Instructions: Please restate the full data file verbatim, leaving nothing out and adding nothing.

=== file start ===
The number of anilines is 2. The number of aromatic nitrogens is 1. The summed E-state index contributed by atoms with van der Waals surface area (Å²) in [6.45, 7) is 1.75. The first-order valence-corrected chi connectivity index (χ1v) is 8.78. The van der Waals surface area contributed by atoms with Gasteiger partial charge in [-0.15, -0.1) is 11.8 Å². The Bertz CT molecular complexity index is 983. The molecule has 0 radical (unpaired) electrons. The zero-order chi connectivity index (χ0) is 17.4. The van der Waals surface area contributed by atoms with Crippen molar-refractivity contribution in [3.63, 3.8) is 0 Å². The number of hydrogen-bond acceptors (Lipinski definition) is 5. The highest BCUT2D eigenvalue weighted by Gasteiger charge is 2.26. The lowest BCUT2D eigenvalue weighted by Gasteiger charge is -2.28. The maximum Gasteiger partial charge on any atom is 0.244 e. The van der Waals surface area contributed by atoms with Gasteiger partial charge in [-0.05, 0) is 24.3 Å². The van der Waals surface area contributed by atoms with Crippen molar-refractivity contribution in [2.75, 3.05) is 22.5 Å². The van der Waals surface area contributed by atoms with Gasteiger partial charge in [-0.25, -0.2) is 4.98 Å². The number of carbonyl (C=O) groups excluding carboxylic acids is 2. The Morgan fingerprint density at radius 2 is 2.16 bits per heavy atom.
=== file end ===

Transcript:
The number of anilines is 2. The number of aromatic nitrogens is 1. The summed E-state index contributed by atoms with van der Waals surface area (Å²) in [6.45, 7) is 1.75. The first-order valence-corrected chi connectivity index (χ1v) is 8.78. The van der Waals surface area contributed by atoms with Gasteiger partial charge in [-0.15, -0.1) is 11.8 Å². The Bertz CT molecular complexity index is 983. The molecule has 0 radical (unpaired) electrons. The zero-order chi connectivity index (χ0) is 17.4. The van der Waals surface area contributed by atoms with Crippen molar-refractivity contribution in [3.63, 3.8) is 0 Å². The number of hydrogen-bond acceptors (Lipinski definition) is 5. The highest BCUT2D eigenvalue weighted by Gasteiger charge is 2.26. The lowest BCUT2D eigenvalue weighted by Gasteiger charge is -2.28. The maximum Gasteiger partial charge on any atom is 0.244 e. The van der Waals surface area contributed by atoms with Gasteiger partial charge in [-0.05, 0) is 24.3 Å². The van der Waals surface area contributed by atoms with Crippen molar-refractivity contribution in [2.75, 3.05) is 22.5 Å². The van der Waals surface area contributed by atoms with Gasteiger partial charge in [-0.25, -0.2) is 4.98 Å². The number of carbonyl (C=O) groups excluding carboxylic acids is 2. The Morgan fingerprint density at radius 2 is 2.16 bits per heavy atom.